You have probably heard the term 20/20 to describe healthy or “perfect” vision.  Patients often ask what this means.  20/20 comes from a Snellen acuity chart which is a standard devised to measure someone’s eyesight relative to the average.  It is what the average person sees clearly from 20 feet away.  Few people have this so called “normal vision”, considering that 61% of Americans wear some form of corrective eyeglasses or contact lenses.

Individuals with poorer eyesight than the norm have a larger denominator.  For example, instead of having 20/20 vision, you may have 20/40 vision.  The first number represents the test distance in feet and the second number represents the size of the letters.  A person with 20/40 vision can only see from 20 feet what a person with 20/20 can see from 40 feet.  In Oklahoma, you must see at least 20/40 out of one eye to drive legally.  This can be corrected or uncorrected vision.

Just because 20/20 is considered normal vision does not mean it is perfect.  A small number of people see better than 20/20.  The line of letters better than 20/20, or just below 20/20 on the acuity chart, is the 20/15 line.  Recent technology in lens design and laser vision correction can, in rare instances, produced vision close to 20/10.

People often ask what is legally blind. Legal blindness is defined as best corrected visual acuity of 20/200 or less in the better eye; or a visual field limitation such that the widest diameter of the visual field, in the better eye, subtends an angle no greater than 20 degrees.

With respect to visual acuity for example, you might be 20/400 in one eye and 20/100 in the other with corrective lenses.  This does not represent legal blindness.  If the 20/100 eye drops to 20/200 then you are considered legally blind.  Many people that wear contacts or glasses for distance vision often say “I’m legally blind without my glasses”.  Being 20/400 in both eyes without your contacts or glasses is not legally blind as long as you are correctable to better than 20/200 in one eye.  Of the 61% quoted above who require vision correction, most are correctable to vision better than 20/40, usually 20/20 to 20/30.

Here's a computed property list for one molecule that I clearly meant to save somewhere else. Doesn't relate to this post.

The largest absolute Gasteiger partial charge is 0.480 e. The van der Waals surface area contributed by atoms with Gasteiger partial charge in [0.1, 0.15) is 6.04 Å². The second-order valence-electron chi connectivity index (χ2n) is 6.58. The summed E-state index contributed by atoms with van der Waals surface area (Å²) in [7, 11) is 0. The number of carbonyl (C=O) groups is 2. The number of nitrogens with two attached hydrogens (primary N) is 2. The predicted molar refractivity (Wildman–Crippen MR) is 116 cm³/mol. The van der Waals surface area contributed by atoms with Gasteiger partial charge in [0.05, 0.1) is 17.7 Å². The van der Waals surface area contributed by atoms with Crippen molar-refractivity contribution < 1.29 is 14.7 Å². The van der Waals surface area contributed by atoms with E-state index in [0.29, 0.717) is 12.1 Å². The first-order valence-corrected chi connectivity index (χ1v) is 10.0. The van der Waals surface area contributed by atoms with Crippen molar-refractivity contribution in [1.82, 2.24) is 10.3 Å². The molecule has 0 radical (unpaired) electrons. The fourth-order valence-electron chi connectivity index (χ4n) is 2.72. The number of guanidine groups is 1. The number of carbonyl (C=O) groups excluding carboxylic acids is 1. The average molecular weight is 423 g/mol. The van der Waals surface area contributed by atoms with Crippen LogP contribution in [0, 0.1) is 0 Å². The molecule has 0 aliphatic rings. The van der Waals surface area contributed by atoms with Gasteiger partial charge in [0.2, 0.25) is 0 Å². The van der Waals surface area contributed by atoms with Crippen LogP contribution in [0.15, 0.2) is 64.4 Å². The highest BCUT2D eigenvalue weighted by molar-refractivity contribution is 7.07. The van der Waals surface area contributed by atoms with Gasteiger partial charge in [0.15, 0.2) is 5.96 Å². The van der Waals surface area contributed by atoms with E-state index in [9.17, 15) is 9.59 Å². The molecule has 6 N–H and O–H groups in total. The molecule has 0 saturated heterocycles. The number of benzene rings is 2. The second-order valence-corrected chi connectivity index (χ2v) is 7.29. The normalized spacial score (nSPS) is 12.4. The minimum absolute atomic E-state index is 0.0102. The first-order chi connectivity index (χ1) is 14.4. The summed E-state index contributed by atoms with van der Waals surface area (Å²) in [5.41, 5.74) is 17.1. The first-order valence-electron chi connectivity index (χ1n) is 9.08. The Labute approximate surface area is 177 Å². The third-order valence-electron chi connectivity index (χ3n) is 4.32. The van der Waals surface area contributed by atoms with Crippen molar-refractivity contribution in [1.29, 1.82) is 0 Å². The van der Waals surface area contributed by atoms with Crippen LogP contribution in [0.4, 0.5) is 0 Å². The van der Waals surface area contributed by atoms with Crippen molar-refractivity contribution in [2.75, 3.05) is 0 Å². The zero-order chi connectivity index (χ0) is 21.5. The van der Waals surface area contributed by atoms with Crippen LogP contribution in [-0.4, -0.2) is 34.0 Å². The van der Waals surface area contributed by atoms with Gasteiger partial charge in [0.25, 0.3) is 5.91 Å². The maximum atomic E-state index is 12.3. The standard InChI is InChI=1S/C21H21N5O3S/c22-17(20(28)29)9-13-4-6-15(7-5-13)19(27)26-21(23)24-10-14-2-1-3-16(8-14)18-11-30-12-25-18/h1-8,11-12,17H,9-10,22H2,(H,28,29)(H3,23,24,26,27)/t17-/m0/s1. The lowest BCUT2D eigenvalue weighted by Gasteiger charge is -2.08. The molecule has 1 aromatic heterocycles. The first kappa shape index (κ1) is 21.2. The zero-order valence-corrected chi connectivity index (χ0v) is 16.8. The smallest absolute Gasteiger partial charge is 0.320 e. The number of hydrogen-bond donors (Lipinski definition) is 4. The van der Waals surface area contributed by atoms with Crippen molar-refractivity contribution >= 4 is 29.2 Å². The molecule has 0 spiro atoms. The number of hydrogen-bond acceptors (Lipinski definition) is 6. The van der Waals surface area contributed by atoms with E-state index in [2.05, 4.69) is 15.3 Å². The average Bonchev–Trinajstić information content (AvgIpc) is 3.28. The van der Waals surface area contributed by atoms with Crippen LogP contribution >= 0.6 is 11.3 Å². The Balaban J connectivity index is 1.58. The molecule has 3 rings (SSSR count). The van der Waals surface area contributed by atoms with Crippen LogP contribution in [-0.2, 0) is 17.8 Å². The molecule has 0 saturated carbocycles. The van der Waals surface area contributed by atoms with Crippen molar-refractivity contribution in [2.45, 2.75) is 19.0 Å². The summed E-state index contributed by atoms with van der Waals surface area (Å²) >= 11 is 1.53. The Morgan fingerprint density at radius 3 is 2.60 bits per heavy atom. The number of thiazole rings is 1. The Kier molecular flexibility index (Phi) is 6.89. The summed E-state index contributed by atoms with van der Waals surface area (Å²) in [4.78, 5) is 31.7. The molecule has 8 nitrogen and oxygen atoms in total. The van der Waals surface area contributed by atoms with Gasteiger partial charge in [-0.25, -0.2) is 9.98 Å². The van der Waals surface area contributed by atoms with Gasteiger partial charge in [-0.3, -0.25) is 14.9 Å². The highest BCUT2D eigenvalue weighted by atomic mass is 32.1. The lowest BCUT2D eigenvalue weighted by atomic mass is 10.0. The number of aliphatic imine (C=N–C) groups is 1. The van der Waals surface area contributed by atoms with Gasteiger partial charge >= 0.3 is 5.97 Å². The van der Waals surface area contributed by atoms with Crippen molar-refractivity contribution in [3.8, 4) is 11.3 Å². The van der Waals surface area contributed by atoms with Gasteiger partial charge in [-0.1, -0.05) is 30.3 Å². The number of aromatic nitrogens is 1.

When respect to visual field limitations, this is referring to a patients side or peripheral vision.  Patients who have glaucoma or have had a stroke for example, will often maintain good central vision however; permanently lose a large part of their peripheral or side vision.  If a patient is limited to the widest diameter of their peripheral vision only being 20 degrees in their best eye, they are legally blind.  Therefore, a glaucoma patient could be 20/20 however, have only 10 degrees of peripheral vision and be legally blind.

It is very important to know your best level of vision as it may apply to job requirements, various state and agency laws, as well as just being safe for job related activities and/or recreation.  There are a few on-line computer vision tests that exist however, they are not reliable.  You should only trust an eye care professional or a test administered by a trained individual, in the appropriate setting.

If you have questions about your vision or eye health, we encourage you to contact us in our Stillwater office at 405-372-1715 or Pawnee at 918-762-2573.  We also invite you to visit our website at www.cockrelleyecare.com and like us on Facebook at Cockrell Eyecare Center!

 

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